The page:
Can you believe where technology has taken us in just the past few decades?
When our family arrived in Chattanooga, Tenn. in 1981, USA Today was still a figment of the Gannett Corporation’s imagination. A computer might fit on your lap – if you were a blue whale. E-mail was a letter sent to racecar driver Dale Earnhardt. Being an editor for magazines and newsletters, when I took photographs people would ask, “Did you get any good pictures?” I’d reply that I’d know when the film was developed.
Virtually no one had yet heard of the Internet. GPS comprised the initials of Chattanooga’s private girls’ school. Some people speculated phones would one day become standard equipment in cars, like air conditioning and radios.
Today, online media are making traditional newspapers obsolete. My iPad, smaller than a legal pad, is more powerful than room-sized computers of years past. I regularly communicate with friends in other countries via email, and my digital camera not only immediately displays images I’ve just captured, but also moves seamlessly from still photos to video.
On a recent trip to Charlotte, N.C., we used my daughter’s SUV (back in 1981, minivans were “in”) to take our grandson back to the motel for naptime, and the GPS (I called it “Gertrude the Personal Spotter”) provided directions. When I misunderstood an instruction and missed a turn, “Gertie” immediately redirected us without so much as a frustrated sigh or angry tone. I’m writing this blog and posting it with little more than the blink of an eye.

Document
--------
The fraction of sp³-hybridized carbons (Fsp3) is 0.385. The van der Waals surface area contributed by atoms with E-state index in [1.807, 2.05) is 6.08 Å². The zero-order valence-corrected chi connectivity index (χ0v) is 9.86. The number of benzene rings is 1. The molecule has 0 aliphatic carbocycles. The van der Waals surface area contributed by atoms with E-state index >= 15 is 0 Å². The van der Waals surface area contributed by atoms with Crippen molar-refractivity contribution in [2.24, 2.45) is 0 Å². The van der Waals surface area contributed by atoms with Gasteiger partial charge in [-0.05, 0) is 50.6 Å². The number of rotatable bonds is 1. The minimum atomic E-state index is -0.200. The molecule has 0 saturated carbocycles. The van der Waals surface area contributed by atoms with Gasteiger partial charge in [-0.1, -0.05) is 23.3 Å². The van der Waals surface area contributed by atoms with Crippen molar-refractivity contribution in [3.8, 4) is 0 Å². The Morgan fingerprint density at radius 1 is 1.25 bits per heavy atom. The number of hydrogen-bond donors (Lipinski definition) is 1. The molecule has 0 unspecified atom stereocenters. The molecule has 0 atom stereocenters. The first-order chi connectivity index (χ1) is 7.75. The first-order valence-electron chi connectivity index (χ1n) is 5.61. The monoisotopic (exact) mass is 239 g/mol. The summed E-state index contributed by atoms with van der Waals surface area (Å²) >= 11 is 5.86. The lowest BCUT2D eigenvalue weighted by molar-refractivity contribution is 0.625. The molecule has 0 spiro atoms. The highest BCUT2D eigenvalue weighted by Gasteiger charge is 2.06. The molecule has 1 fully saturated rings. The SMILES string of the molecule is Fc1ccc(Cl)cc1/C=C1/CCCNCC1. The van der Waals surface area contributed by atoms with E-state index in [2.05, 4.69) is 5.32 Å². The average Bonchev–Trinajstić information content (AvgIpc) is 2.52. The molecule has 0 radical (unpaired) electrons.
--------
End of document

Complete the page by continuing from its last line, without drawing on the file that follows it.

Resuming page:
Who knows what technology will bring us in the future? Just this week USA Today ran an article stating it might not be long before we’re regularly using smartphones at checkout lines instead of wallets. Travel, communications, commerce and every other aspect of life will continue to revel in the relentless advance of technology.
Certainly there’s been a downside to technology as well, but that’s the way we humans are. Given something good, or even neutral, we’ll try to expose its negative side. But my greatest concern is embracing technology too ardently.
Years ago I attended a liturgical church where we sang the “Doxology”: “Praise God from whom all blessings flow….” I think we should have hearty appreciation for technology, but praise should go to God alone.
After all, He’s given us the creative spark to discover and implement new things. He’s granted us the reasoning capacity to think problems through to their solution. He’s provided the raw material for manufacturing the wonderful tools we use today.
In 2 Peter 1:3 we’re told, “His divine power has given us everything we need for life and godliness through our knowledge of him who called us by his own glory and goodness.” As we benefit from countless technological advancements, it might be wise never to forget the ultimate Source of those discoveries.